Teaching is not a job. Anyone who considers it a job must do one of two things: re-think their vocation or become a cigarette salesman. That is a job. Selling cigarettes to people to hasten their demise. Teaching must be a passion. A teacher is someone who simply can’t imagine doing anything else. A teacher is someone who will teach not only for free but also if they had to pay for it. Only then can you light the lamp of the love of learning in the hearts of others. Teaching is to light the lamp of knowledge and dispel the darkness of ignorance. Do you, Mr. Teacher, consider what you are doing in these terms? I often ask people to think of a role model and then ask for how many of them it is a parent or a teacher. I have never had more than 10% of the population, across nationalities, races and genders, raising their hands. That means that for 90% of people their role model is neither a parent nor a teacher. What a tragedy, seeing that these two roles have the maximum face time with children. Yet they seem to do their roles in such an uninspiring and dull way – if not in a positively harmful way – that most children are glad to be away from them as much as possible.

I ask teachers to consider this. Every morning a strange thing happens at the gate of your school. Parents come and hand over their most precious assets to you without asking for any guarantees for anything; for you to do with them, as you please for the next 6 – 8 hours. Are you conscious of this responsibility in quite this way and do you plan for those 6 – 8 to become the best 6 – 8 hours of that child for that day? Do you actively plan this? What would you say if the teacher, who you send your child to, planned to make those hours the best hours of your child’s life? Do you believe this is worth doing? If not, what are you doing here?

 When a child asks a question, ‘Mr. Great Crocodile, what does this mean?’ You say, ‘You tell me.’ And then let him go away and search. You watch what he is doing, give him a hint or two but never make it easy for him. If it looks like he is getting too close to an easy answer, bowl a googly. Ask a question which will lead him to dig deeper.’ Then when he comes to you with his answer, listen very carefully and be prepared to be astonished. Don’t put any limits or boundaries on what he can or can’t say, what he can or can’t question. Then listen very carefully and take notes. That will do wonders for his confidence as well as for your own learning.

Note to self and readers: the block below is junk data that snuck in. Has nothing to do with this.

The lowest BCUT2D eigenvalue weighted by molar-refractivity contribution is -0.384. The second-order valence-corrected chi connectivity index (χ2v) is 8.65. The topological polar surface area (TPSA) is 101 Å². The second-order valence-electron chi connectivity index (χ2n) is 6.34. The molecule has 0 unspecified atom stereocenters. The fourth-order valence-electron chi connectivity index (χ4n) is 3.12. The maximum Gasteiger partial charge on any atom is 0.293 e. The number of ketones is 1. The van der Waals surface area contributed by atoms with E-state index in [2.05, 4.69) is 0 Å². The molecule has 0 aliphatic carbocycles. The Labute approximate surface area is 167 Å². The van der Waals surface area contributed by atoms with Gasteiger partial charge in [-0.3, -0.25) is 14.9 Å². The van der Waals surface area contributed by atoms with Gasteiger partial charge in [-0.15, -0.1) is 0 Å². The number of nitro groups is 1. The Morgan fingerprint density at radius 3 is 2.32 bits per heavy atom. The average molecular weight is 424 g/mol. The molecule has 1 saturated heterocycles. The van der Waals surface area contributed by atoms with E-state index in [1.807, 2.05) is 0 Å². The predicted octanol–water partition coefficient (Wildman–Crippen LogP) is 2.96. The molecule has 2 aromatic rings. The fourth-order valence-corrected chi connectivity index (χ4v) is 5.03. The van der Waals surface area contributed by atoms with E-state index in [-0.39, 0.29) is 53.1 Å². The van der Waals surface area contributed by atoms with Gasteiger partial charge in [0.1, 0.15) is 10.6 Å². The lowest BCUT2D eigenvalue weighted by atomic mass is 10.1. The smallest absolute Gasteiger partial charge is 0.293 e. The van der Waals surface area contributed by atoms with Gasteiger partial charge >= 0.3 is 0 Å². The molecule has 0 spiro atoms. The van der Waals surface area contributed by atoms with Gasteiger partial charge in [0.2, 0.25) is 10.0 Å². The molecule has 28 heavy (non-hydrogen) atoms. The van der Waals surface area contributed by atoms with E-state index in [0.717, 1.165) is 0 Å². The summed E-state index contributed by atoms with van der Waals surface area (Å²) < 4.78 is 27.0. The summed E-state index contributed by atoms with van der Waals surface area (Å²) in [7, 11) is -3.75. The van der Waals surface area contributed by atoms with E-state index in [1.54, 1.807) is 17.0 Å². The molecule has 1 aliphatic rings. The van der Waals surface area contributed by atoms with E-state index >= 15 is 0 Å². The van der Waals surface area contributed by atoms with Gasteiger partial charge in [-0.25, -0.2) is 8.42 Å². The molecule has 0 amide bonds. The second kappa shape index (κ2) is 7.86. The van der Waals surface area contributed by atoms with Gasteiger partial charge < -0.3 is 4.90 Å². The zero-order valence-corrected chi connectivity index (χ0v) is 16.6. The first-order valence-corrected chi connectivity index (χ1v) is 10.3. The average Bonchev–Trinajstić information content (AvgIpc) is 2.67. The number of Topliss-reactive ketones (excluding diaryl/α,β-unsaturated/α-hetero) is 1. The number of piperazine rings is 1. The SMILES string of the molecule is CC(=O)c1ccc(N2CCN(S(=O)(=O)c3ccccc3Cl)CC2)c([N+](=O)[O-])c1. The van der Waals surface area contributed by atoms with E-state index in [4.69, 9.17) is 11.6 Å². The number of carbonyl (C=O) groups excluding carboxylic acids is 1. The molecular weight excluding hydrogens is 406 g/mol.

And another thing – abolish exams. Or at least have only open book exams. Exams are the worst evil that ever happened to learning. They are the final nail in the coffin which ensures that the child hates learning forever. Just ask yourself how testing the memory of the child for random recall in a specific timeframe is a measure of his knowledge? Has this happened to you that a child couldn’t think of an answer though it was on the tip of his mind, until he had handed in his paper and the exam bell had rung. And then, five minutes after the bell rang, the answer dropped off the tip of his mind into his consciousness. Does that child know or not know? But does that child pass or fail your exam? If that happens to be a final, qualifying exam, then does it shut the doors on his dreams or not? Now you know why some poor kids commit suicide? Exams, as we conduct them are evil.

Tests as we do them are perceived as threats. They are threats. The human brain responds to threats in the most primitive way by shutting down everything except reflexes. When a threat is perceived, the reptilian part of the brain takes over and the neocortex shuts down. That is why in martial arts we learn to force ourselves to continue to think, while allowing the training to take over reactions. The thinking gives us the strategic edge in a conflict. Pilots are also taught to ‘go back to the manual’ in case there is an emergency. That means, not to allow the reptilian reflex to take over and to do all the checks that the manual prescribes, because only that has a chance to save the situation.